The ancient building in the town of Lostwithiel, supposed to have been a palace of the Earls of Cornwall, which was unroofed, and in a dilapidated state in the year 1734, when Buck's view of it was taken, part of which is now used as the Stannary prison, was erected by Edmund Earl of Cornwall, for his exchequer, &c.; and it is doubtful whether there ever was a palace or mansion-house attached to it. (fn. n4) The sites of Cardinham, Boscastle, and several other castellated mansions, are to be traced in the ditches of their moats, or other earth-works still remaining.


  • n1. See the plate, p. 108.
  • n2. "On the wainscot round the upper part of the room are pictures in miniature, proverbs divided, and betwixt the division, verses; all serving to illustrate each other, and to enforce some moral instruction. The first recommends loyalty to the King. The second asserts the happiness of a kingdom, when served by faithful ministers. The third, how tender and careful a Prince should be of the safety of his subjects; comparing an affectionate sovereign to a dolphin, (a fish always remarkable for his love to the human species,) and at the same time, probably, intimating how happy the master of this house was, in the affection and kindness he met with from Godolphin house, (of which family a dolphin is the crest,) whence he married his lady. (See Leland, Itin. vol. iii. p. 6.) The fourth asserts the sacred ties of marriage, and how wantonly they had been violated by some late divorces, alluding, probably, to the divorce of Henry VIII. from Queen Catherine. In the picture relating hereunto are represented, first, the proper emblems of marriage, — the gentleman giving his right hand to the lady; a picture of no contemptible hand, and surely a strong testimony it is of the conjugal affection and domestic happiness of this Militon and his lady. On each side of this picture is a mansion-house; the one (by what is still remaining) evidently the dwelling-house commonly called Pengersick Castle, as it then stood; the other is the house whence the lady married to Militon, lord of Pengersick, proceeded, and I take it to be the old house of Godolphin, as it was in those times. The fifth truth inculcated is, that as the wants of mankind are mutual, so ought to be their assistances of each other; very properly exhibited to us in the blind man's carrying the lame on his back. The sixth, that nothing is difficult or impossible to the willing and industrious. The seventh and last, gives a true picture of the miser, in the ass laden with plenty, and dainties of all kinds, yet feeds upon poor herbage, and tastes not nor touches what he bears the burthen of, not for himself, but for others." (Borlase's MS. Collection.)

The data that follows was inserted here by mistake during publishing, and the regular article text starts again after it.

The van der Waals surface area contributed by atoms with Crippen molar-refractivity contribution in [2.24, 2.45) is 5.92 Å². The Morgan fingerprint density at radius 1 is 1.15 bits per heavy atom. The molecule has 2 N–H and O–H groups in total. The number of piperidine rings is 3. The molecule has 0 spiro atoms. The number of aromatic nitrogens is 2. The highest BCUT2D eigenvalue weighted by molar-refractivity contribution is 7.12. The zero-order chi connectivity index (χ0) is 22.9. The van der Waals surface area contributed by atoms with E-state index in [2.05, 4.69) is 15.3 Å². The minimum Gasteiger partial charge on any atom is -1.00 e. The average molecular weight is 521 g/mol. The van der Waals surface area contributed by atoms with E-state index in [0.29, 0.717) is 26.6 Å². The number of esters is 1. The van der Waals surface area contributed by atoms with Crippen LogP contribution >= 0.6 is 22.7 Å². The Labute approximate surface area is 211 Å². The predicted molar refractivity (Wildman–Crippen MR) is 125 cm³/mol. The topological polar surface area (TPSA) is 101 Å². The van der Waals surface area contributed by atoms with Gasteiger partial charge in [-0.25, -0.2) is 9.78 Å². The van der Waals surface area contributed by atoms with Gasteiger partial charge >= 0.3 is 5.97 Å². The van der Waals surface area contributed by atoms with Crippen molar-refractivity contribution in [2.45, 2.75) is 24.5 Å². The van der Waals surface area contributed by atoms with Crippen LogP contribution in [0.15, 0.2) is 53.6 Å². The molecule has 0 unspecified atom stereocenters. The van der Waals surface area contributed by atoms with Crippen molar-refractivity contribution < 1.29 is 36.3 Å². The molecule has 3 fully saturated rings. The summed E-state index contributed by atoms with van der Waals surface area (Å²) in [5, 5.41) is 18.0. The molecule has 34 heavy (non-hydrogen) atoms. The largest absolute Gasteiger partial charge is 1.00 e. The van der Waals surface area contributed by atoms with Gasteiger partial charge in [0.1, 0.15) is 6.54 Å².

• n3. Cothele-house is entirely furnished with ancient furniture, collected by its present noble owner and his father.
  • n4. See p. 203.